A fundamental management principle is that any function that is a part of a business process should add value, and this includes the function of approving expenditures.
Of course, all major capital expenditures receive appropriate approvals, and if you are reading this in the US you may also be required to have a system of approvals to satisfy SOX legislation (which I’ve heard described as an attempt to legislate morality, in case that’s possible).
However, the process for approving routine maintenance expenditures varies widely, is often not very logical and can easily have negative value.
Approval processes are a reflection of a corporation’s culture. If the corporate philosophy is based on trust, the business processes may allow managers at all levels to make significant commitments without further authorization and these managers are held accountable for the results they achieve. At the other end of the scale, where there is a low level of trust, perhaps as a result of high staff turnover or other factors, each and every transaction may require one or several levels of approval.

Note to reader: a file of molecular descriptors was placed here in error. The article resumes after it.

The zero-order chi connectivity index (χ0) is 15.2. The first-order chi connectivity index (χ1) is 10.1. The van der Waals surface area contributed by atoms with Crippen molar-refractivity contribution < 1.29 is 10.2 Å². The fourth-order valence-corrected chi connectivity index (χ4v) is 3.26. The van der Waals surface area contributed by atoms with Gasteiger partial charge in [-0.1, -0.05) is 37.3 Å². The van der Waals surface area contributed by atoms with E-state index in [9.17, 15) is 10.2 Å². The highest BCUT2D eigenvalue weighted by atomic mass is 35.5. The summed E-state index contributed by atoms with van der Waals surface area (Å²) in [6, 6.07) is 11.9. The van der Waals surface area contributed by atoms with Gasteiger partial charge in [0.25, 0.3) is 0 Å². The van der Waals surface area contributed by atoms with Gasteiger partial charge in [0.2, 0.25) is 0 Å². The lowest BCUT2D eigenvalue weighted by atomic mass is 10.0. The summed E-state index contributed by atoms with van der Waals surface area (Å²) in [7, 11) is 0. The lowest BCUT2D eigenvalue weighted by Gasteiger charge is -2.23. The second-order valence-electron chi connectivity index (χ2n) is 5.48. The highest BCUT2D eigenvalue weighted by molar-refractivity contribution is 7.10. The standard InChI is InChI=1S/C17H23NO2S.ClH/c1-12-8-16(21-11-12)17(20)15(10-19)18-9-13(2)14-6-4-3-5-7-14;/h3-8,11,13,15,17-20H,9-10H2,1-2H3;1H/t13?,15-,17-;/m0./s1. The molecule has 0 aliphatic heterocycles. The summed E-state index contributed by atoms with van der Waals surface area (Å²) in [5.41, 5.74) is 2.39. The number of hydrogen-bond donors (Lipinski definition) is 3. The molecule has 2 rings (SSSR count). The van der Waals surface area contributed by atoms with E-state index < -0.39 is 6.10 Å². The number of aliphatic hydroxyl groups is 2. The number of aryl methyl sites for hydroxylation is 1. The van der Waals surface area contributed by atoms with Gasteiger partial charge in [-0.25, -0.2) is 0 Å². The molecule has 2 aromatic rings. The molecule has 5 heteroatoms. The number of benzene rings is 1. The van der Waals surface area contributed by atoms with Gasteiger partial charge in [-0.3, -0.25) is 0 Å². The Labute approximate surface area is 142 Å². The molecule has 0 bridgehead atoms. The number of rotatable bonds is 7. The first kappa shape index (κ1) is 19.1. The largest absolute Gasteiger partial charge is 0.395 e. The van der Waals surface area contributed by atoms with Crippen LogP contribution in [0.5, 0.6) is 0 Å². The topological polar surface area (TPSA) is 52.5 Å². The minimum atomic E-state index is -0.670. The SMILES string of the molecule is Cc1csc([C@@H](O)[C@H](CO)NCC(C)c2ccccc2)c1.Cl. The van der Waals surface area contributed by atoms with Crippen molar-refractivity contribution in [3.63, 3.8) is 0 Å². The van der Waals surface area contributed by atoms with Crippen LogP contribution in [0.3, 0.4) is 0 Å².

There are three kinds of transactions that cost money when routine maintenance work is done, and they are:
– Commitments to purchase materials or services from outside the company.
– Commitments to use materials or supplies from Stores.
– Commitments to use maintenance manpower.
Looking at the approval processes for these in more detail: